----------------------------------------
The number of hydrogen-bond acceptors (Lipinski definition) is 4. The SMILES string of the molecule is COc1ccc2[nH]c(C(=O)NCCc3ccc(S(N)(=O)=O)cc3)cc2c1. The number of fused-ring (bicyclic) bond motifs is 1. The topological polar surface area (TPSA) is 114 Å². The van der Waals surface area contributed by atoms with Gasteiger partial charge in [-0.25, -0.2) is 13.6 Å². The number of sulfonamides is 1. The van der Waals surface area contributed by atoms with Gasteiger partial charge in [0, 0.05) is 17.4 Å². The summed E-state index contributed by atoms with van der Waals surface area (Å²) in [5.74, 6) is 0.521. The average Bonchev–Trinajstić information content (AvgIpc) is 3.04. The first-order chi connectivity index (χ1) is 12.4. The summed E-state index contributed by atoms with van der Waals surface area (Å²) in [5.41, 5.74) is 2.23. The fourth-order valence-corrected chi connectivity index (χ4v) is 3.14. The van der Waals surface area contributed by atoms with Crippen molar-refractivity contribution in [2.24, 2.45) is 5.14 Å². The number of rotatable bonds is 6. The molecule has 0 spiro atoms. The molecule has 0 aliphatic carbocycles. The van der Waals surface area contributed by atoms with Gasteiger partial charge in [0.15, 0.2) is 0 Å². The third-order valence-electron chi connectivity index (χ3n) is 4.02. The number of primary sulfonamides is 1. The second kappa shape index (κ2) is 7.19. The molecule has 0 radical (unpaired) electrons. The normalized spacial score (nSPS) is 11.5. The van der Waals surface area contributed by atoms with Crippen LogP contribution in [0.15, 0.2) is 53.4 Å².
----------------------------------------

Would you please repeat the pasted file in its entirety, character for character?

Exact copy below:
The number of hydrogen-bond acceptors (Lipinski definition) is 4. The SMILES string of the molecule is COc1ccc2[nH]c(C(=O)NCCc3ccc(S(N)(=O)=O)cc3)cc2c1. The number of fused-ring (bicyclic) bond motifs is 1. The topological polar surface area (TPSA) is 114 Å². The van der Waals surface area contributed by atoms with Gasteiger partial charge in [-0.25, -0.2) is 13.6 Å². The number of sulfonamides is 1. The van der Waals surface area contributed by atoms with Gasteiger partial charge in [0, 0.05) is 17.4 Å². The summed E-state index contributed by atoms with van der Waals surface area (Å²) in [5.74, 6) is 0.521. The average Bonchev–Trinajstić information content (AvgIpc) is 3.04. The first-order chi connectivity index (χ1) is 12.4. The summed E-state index contributed by atoms with van der Waals surface area (Å²) in [5.41, 5.74) is 2.23. The fourth-order valence-corrected chi connectivity index (χ4v) is 3.14. The van der Waals surface area contributed by atoms with Crippen molar-refractivity contribution in [2.24, 2.45) is 5.14 Å². The number of rotatable bonds is 6. The molecule has 0 spiro atoms. The molecule has 0 aliphatic carbocycles. The van der Waals surface area contributed by atoms with Gasteiger partial charge in [0.15, 0.2) is 0 Å². The third-order valence-electron chi connectivity index (χ3n) is 4.02. The number of primary sulfonamides is 1. The second kappa shape index (κ2) is 7.19. The molecule has 0 radical (unpaired) electrons. The normalized spacial score (nSPS) is 11.5. The van der Waals surface area contributed by atoms with Crippen LogP contribution in [0.15, 0.2) is 53.4 Å².